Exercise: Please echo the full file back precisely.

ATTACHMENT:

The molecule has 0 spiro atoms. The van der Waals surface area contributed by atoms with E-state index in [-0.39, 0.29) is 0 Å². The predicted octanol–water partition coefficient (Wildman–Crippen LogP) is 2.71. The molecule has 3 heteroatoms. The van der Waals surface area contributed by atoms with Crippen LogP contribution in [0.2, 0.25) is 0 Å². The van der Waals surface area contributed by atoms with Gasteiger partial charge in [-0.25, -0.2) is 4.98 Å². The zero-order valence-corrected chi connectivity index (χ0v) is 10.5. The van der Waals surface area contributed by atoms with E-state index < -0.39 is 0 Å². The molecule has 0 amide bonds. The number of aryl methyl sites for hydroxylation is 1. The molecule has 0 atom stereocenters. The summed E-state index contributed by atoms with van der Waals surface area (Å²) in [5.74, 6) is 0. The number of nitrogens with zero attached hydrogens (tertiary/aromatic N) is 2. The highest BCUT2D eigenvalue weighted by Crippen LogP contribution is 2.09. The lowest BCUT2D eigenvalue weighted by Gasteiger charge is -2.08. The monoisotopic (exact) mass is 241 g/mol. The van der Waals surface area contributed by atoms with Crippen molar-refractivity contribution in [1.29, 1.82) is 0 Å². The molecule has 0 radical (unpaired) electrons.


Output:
The molecule has 0 spiro atoms. The van der Waals surface area contributed by atoms with E-state index in [-0.39, 0.29) is 0 Å². The predicted octanol–water partition coefficient (Wildman–Crippen LogP) is 2.71. The molecule has 3 heteroatoms. The van der Waals surface area contributed by atoms with Crippen LogP contribution in [0.2, 0.25) is 0 Å². The van der Waals surface area contributed by atoms with Gasteiger partial charge in [-0.25, -0.2) is 4.98 Å². The zero-order valence-corrected chi connectivity index (χ0v) is 10.5. The van der Waals surface area contributed by atoms with E-state index < -0.39 is 0 Å². The molecule has 0 amide bonds. The number of aryl methyl sites for hydroxylation is 1. The molecule has 0 atom stereocenters. The summed E-state index contributed by atoms with van der Waals surface area (Å²) in [5.74, 6) is 0. The number of nitrogens with zero attached hydrogens (tertiary/aromatic N) is 2. The highest BCUT2D eigenvalue weighted by Crippen LogP contribution is 2.09. The lowest BCUT2D eigenvalue weighted by Gasteiger charge is -2.08. The monoisotopic (exact) mass is 241 g/mol. The van der Waals surface area contributed by atoms with Crippen molar-refractivity contribution in [1.29, 1.82) is 0 Å². The molecule has 0 radical (unpaired) electrons.